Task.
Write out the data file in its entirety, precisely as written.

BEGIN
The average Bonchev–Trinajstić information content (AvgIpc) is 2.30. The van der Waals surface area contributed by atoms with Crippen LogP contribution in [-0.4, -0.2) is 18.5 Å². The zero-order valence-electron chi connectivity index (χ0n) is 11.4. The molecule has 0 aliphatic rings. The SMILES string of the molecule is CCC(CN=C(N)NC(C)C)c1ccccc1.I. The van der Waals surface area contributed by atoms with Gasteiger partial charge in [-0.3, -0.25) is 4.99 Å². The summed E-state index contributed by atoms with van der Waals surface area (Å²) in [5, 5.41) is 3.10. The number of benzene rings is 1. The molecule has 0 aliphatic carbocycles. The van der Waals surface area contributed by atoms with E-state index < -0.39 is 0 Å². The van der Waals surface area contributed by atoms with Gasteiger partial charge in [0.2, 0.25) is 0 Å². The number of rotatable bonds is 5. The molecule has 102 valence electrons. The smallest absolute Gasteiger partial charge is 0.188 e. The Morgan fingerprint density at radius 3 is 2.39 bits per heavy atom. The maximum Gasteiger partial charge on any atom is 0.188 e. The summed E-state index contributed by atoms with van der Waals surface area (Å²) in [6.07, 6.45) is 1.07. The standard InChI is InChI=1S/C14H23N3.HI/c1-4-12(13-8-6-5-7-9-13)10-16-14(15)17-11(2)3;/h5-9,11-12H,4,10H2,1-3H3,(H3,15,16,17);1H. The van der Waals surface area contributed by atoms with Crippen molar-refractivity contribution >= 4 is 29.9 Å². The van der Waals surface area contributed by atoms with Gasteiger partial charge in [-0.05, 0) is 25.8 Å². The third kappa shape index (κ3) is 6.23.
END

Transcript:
The average Bonchev–Trinajstić information content (AvgIpc) is 2.30. The van der Waals surface area contributed by atoms with Crippen LogP contribution in [-0.4, -0.2) is 18.5 Å². The zero-order valence-electron chi connectivity index (χ0n) is 11.4. The molecule has 0 aliphatic rings. The SMILES string of the molecule is CCC(CN=C(N)NC(C)C)c1ccccc1.I. The van der Waals surface area contributed by atoms with Gasteiger partial charge in [-0.3, -0.25) is 4.99 Å². The summed E-state index contributed by atoms with van der Waals surface area (Å²) in [5, 5.41) is 3.10. The number of benzene rings is 1. The molecule has 0 aliphatic carbocycles. The van der Waals surface area contributed by atoms with E-state index < -0.39 is 0 Å². The van der Waals surface area contributed by atoms with Gasteiger partial charge in [0.2, 0.25) is 0 Å². The number of rotatable bonds is 5. The molecule has 102 valence electrons. The smallest absolute Gasteiger partial charge is 0.188 e. The Morgan fingerprint density at radius 3 is 2.39 bits per heavy atom. The maximum Gasteiger partial charge on any atom is 0.188 e. The summed E-state index contributed by atoms with van der Waals surface area (Å²) in [6.07, 6.45) is 1.07. The standard InChI is InChI=1S/C14H23N3.HI/c1-4-12(13-8-6-5-7-9-13)10-16-14(15)17-11(2)3;/h5-9,11-12H,4,10H2,1-3H3,(H3,15,16,17);1H. The van der Waals surface area contributed by atoms with Crippen molar-refractivity contribution >= 4 is 29.9 Å². The van der Waals surface area contributed by atoms with Gasteiger partial charge in [-0.05, 0) is 25.8 Å². The third kappa shape index (κ3) is 6.23.